JAP: If the characters enter a Starbucks, it’s probably urban fantasy. You also have to look at the attitude and morals of the characters. There’s a significant amount of women point of view in urban fantasy. You can see this from all the published books listed in Publishers Weekly.
AQ: Does epic fantasy have to be non-technological with swords and such?
DPF: In my epic fantasy series, I wrote that stuff so I knew it was epic. But you can put it in the present. But you need elements like big battles.
JAP: It’s how they categorize. If you don’t have most of those tropes, they won’t market it as urban fantasy. Christopher Moore is marketed as mainstream even though he has some of those elements. I write urban fantasy because I like it.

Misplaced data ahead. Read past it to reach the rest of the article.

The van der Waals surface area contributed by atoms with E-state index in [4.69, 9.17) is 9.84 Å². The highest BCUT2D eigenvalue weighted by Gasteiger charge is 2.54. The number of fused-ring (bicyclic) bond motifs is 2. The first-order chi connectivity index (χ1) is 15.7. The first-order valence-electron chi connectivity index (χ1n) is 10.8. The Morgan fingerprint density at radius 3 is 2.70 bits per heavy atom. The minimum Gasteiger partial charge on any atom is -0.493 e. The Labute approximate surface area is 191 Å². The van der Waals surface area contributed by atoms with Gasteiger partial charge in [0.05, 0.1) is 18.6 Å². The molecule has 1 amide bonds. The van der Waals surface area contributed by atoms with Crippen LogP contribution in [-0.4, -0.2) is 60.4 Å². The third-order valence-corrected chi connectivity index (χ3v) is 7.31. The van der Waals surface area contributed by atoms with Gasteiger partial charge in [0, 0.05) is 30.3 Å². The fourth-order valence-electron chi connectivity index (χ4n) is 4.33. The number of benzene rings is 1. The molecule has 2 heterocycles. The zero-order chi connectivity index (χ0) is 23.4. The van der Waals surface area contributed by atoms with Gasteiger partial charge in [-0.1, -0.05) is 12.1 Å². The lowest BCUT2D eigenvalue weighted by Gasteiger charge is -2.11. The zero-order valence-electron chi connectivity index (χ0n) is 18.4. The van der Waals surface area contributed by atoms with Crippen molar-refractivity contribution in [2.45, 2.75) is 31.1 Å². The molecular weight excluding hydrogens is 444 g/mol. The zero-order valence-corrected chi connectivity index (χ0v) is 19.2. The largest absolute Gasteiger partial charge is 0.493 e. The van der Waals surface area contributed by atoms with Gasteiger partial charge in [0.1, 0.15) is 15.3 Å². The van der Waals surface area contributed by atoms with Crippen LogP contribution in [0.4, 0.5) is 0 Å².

DPF: C.E. Murphy has an epic quality in her Shaman series even though it take place in the present day.
JAP: You should worry about your story before figuring out the genre. Don’t come to the wrong conclusion. It’s usually for the editor to decide.
AQ: Can you have an urban fantasy in a non-western setting? Why does everything take place in America?
JAP: It’s because that’s where all the Barnes and Nobles are. But you do see blogs that talk about books that are set outside the US.
DPF: Marjorie Liu is a world traveler and sets her books in different places.
JAP: If it’s not contemporary, they won’t market it as urban fantasy.
AQ: Kylie Chan, an author who lives in Hong Kong, does Chinese contemporary fantasy.
JAP: You need to search out stuff if you want stories outside of America.
AQ: What about Japanese manga getting imported to America?
JAP: Nick Mamatas blogs about it.